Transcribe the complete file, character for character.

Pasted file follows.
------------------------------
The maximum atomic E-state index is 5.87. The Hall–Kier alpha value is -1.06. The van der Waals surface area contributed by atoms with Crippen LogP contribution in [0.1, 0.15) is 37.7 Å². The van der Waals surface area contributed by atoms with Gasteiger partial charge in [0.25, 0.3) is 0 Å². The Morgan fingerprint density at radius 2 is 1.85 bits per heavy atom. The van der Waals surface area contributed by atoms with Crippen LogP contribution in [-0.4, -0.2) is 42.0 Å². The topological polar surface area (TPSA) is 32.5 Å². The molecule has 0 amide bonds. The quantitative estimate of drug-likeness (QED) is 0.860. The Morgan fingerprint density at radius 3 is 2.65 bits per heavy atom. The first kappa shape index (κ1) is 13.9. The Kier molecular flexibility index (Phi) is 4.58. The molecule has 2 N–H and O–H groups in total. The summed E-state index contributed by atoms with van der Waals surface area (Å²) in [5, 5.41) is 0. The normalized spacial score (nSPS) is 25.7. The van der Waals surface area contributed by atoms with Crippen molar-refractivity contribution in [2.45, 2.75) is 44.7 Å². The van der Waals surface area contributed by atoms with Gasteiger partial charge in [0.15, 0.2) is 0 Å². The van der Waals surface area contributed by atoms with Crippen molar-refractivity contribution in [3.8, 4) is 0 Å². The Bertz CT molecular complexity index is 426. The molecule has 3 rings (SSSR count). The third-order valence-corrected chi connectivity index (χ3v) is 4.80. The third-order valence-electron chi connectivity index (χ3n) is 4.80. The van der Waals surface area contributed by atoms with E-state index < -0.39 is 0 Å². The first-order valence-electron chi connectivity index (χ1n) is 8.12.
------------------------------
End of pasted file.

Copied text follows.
The maximum atomic E-state index is 5.87. The Hall–Kier alpha value is -1.06. The van der Waals surface area contributed by atoms with Crippen LogP contribution in [0.1, 0.15) is 37.7 Å². The van der Waals surface area contributed by atoms with Gasteiger partial charge in [0.25, 0.3) is 0 Å². The Morgan fingerprint density at radius 2 is 1.85 bits per heavy atom. The van der Waals surface area contributed by atoms with Crippen LogP contribution in [-0.4, -0.2) is 42.0 Å². The topological polar surface area (TPSA) is 32.5 Å². The molecule has 0 amide bonds. The quantitative estimate of drug-likeness (QED) is 0.860. The Morgan fingerprint density at radius 3 is 2.65 bits per heavy atom. The first kappa shape index (κ1) is 13.9. The Kier molecular flexibility index (Phi) is 4.58. The molecule has 2 N–H and O–H groups in total. The summed E-state index contributed by atoms with van der Waals surface area (Å²) in [5, 5.41) is 0. The normalized spacial score (nSPS) is 25.7. The van der Waals surface area contributed by atoms with Crippen molar-refractivity contribution in [2.45, 2.75) is 44.7 Å². The van der Waals surface area contributed by atoms with Gasteiger partial charge in [0.15, 0.2) is 0 Å². The van der Waals surface area contributed by atoms with Crippen molar-refractivity contribution in [3.8, 4) is 0 Å². The Bertz CT molecular complexity index is 426. The molecule has 3 rings (SSSR count). The third-order valence-corrected chi connectivity index (χ3v) is 4.80. The third-order valence-electron chi connectivity index (χ3n) is 4.80. The van der Waals surface area contributed by atoms with E-state index < -0.39 is 0 Å². The first-order valence-electron chi connectivity index (χ1n) is 8.12.